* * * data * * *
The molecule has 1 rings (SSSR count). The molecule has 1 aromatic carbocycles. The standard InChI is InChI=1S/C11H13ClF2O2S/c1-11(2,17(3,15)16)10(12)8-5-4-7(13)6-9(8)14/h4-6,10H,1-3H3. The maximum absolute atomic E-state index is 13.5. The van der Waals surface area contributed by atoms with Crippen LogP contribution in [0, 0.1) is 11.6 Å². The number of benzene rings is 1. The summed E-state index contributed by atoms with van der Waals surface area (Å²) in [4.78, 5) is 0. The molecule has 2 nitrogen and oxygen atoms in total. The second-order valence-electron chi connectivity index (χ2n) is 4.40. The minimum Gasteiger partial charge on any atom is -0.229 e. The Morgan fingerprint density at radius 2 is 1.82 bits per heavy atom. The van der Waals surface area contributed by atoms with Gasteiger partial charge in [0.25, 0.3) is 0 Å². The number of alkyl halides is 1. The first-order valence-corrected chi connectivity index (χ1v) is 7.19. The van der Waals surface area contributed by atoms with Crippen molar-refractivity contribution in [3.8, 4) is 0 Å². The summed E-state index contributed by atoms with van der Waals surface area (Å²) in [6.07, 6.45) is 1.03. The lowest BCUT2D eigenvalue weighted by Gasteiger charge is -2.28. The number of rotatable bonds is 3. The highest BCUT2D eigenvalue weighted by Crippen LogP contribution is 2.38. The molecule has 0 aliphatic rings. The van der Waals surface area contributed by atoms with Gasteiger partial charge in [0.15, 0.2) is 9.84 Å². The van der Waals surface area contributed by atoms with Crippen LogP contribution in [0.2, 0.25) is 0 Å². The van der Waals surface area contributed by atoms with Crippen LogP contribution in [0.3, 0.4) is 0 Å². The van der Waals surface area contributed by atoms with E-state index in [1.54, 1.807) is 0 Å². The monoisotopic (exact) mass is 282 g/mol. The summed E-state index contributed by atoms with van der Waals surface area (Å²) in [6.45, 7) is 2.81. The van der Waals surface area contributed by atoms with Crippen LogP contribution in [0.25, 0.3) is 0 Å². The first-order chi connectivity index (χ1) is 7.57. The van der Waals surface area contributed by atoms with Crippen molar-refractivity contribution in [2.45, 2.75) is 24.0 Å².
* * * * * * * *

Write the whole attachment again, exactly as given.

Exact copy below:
The molecule has 1 rings (SSSR count). The molecule has 1 aromatic carbocycles. The standard InChI is InChI=1S/C11H13ClF2O2S/c1-11(2,17(3,15)16)10(12)8-5-4-7(13)6-9(8)14/h4-6,10H,1-3H3. The maximum absolute atomic E-state index is 13.5. The van der Waals surface area contributed by atoms with Crippen LogP contribution in [0, 0.1) is 11.6 Å². The number of benzene rings is 1. The summed E-state index contributed by atoms with van der Waals surface area (Å²) in [4.78, 5) is 0. The molecule has 2 nitrogen and oxygen atoms in total. The second-order valence-electron chi connectivity index (χ2n) is 4.40. The minimum Gasteiger partial charge on any atom is -0.229 e. The Morgan fingerprint density at radius 2 is 1.82 bits per heavy atom. The van der Waals surface area contributed by atoms with Gasteiger partial charge in [0.25, 0.3) is 0 Å². The number of alkyl halides is 1. The first-order valence-corrected chi connectivity index (χ1v) is 7.19. The van der Waals surface area contributed by atoms with Crippen molar-refractivity contribution in [3.8, 4) is 0 Å². The summed E-state index contributed by atoms with van der Waals surface area (Å²) in [6.07, 6.45) is 1.03. The lowest BCUT2D eigenvalue weighted by Gasteiger charge is -2.28. The number of rotatable bonds is 3. The highest BCUT2D eigenvalue weighted by Crippen LogP contribution is 2.38. The molecule has 0 aliphatic rings. The van der Waals surface area contributed by atoms with Gasteiger partial charge in [0.15, 0.2) is 9.84 Å². The van der Waals surface area contributed by atoms with Crippen LogP contribution in [0.2, 0.25) is 0 Å². The van der Waals surface area contributed by atoms with Crippen LogP contribution in [0.3, 0.4) is 0 Å². The van der Waals surface area contributed by atoms with E-state index in [1.54, 1.807) is 0 Å². The monoisotopic (exact) mass is 282 g/mol. The summed E-state index contributed by atoms with van der Waals surface area (Å²) in [6.45, 7) is 2.81. The van der Waals surface area contributed by atoms with Crippen LogP contribution in [0.25, 0.3) is 0 Å². The first-order chi connectivity index (χ1) is 7.57. The van der Waals surface area contributed by atoms with Crippen molar-refractivity contribution in [2.45, 2.75) is 24.0 Å².